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14 June 2023

Anders Gorst-Rasmussen (Novo-Nordisk); Ralf Bender (IQWiG); Zoe Garrett (NICE); Justine Rochon (Boehringer-Ingelheim)

Health Technology Assessment (HTA) has historically been a topic for the select few statisticians specializing in HTA, and something that took place relatively siloed from regulatory statistical work. Once regulatory statisticians had argued efficacy and safety of a new treatment, HTA statisticians could take over to help quantify the added clinical and economic value.  With healthcare systems increasingly moving towards a value-driven approach, HTA will demand the attention of statisticians across the product life cycle. Cross-border initiatives like EU HTA will very literally put HTA side by side with regulatory assessment, requiring statisticians to carefully consider how to integrate HTA needs in pivotal trials, and how to manage complex HTA and regulatory statistical work simultaneously.  The road ahead has challenges, but also unique opportunities for statisticians to break down silos and take leadership - as experts in strategically anticipating and mitigating uncertainty across many different types of evidence.

'In the crystal ball: how the world might look for a pharmaceutical statistician when EU HTA is here' - Anders Gorst-Rasmussen, Novo Nordisk
Pan European Health Technology Assessment (EU HTA) is coming. Starting in 2025, manufacturers will be required to submit an HTA evidence dossier while EMA regulatory review is ongoing. The evidence  dossier must simultaneously address all EU member states' questions on the relative effects of a new treatment, and will form the basis of the so-called Joint Clinical Assessment (JCA). This may sound a lot like the EMA regulatory dossier and review but the scope of JCA will be very different: to support member state judgement of the added clinical and economic value of the new treatment within the context of their healthcare system. Accordingly, to ensure relevance within their health care system, a member state may ask questions involving different comparators, different populations, or different outcomes than those used in pivotal trials. And to address those questions with the available evidence, the HTA dossier may involve anything from subgroup analyses of pivotal trials, to observational studies, to network meta analyses.  The concurrency with EMA regulatory review, the very short timelines, and the sheer scope of work needed for JCA is likely to have a major impact on how we operate as pharmaceutical statisticians. In this talk, I will reflect on how the world might look for a pharmaceutical statistician when EU HTA is here.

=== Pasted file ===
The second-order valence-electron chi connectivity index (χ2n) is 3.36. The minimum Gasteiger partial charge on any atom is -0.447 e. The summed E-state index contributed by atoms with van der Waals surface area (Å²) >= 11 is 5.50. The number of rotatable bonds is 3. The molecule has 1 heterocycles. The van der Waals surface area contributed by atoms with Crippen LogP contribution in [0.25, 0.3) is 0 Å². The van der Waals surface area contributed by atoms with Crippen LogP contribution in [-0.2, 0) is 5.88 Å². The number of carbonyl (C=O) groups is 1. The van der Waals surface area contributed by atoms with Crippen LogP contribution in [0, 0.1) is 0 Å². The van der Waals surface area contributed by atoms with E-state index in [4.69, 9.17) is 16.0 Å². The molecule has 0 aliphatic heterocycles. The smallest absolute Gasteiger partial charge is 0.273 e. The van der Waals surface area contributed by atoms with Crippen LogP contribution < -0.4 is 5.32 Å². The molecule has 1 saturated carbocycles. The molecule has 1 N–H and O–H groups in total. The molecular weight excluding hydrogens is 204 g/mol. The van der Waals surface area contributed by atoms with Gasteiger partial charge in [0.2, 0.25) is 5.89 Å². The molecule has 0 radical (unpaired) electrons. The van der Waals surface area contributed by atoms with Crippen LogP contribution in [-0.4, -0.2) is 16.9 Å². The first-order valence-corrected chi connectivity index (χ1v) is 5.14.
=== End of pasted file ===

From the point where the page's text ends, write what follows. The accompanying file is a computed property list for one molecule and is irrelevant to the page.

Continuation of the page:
'German requirements for direct and indirect comparisons in HTA dossiers' Ralf Bender, IQWiG, Germany
According to the law on the reorganization of the pharmaceutical market, new approved drugs have to undergo an early benefit assessment in Germany since January 2011 with the aim of a structured price regulation. The basis of the early benefit assessment is given by dossiers prepared by the manufacturer submitted to the Federal Joint Committee (G-BA), which can commission the Institute for Quality and Efficiency in Health Care (IQWiG) with an assessment of the dossier. According to the Regulation on Health Technology Assessment (EU) 2021/2282, a European joint clinical assessment of HTA dossiers comes into application in January 2025 after a 3-year implementation period. The EUnetHTA 21 joint consortium was established to develop guidance documents to support the implementation of the EU HTA regulation. The first EUnetHTA 21 deliverables are already published, e.g., the methods and the practical guideline on direct and indirect comparisons. Although the joint clinical assessment has to be taken into account in the future, each EU member state remains responsible for drawing conclusions on the added value for their health system and taking decisions on pricing and reimbursement. In this talk, an overview of the German requirements for the HTA dossiers is given with a special focus on direct and indirect comparisons.

'Where can collaboration add value to HTA – A look at the UK, Australia and Canada' - Zoe Garrett, NICE 
In May 2022 HTA agencies in the UK, Australia and Canada signed a collaboration arrangement to formalise a relationship that started during the COVID-19 pandemic. The collaboration arrangement identified 5 priority areas for collaboration including: (1) COVID19 related intelligence sharing, (2) futureproofing HTA systems, (3) collaborating with regulators, (4) work-sharing and efficiency gains, (5) digital and AI. This presentation will describe learnings from the first year of activity arising from the arrangement and where the group has chosen to focus their activities to provide most value to the agencies. It will cover activities described in the collaboration arrangement including development of science and methods and work sharing.  /  Statistical leadership: Do we hold the key to the future of HTA? Justine Rochon, Boehringer Ingelheim -  No one holds the key to the future of HTA that is fast approaching. Statisticians can, however, shape the future by treating data as a strategic asset they are responsible for throughout the entire lifecycle engagement. Learn why HTA is really a customer problem, and how statisticians can use their knowledge and creativity to solve it. Come for an informative session and leave it with some food for thought on why and how we should all learn to speak HTA statistics. The ultimate goal is to make your HTA initiatives successful and your HTA work more enjoyable in the future. 

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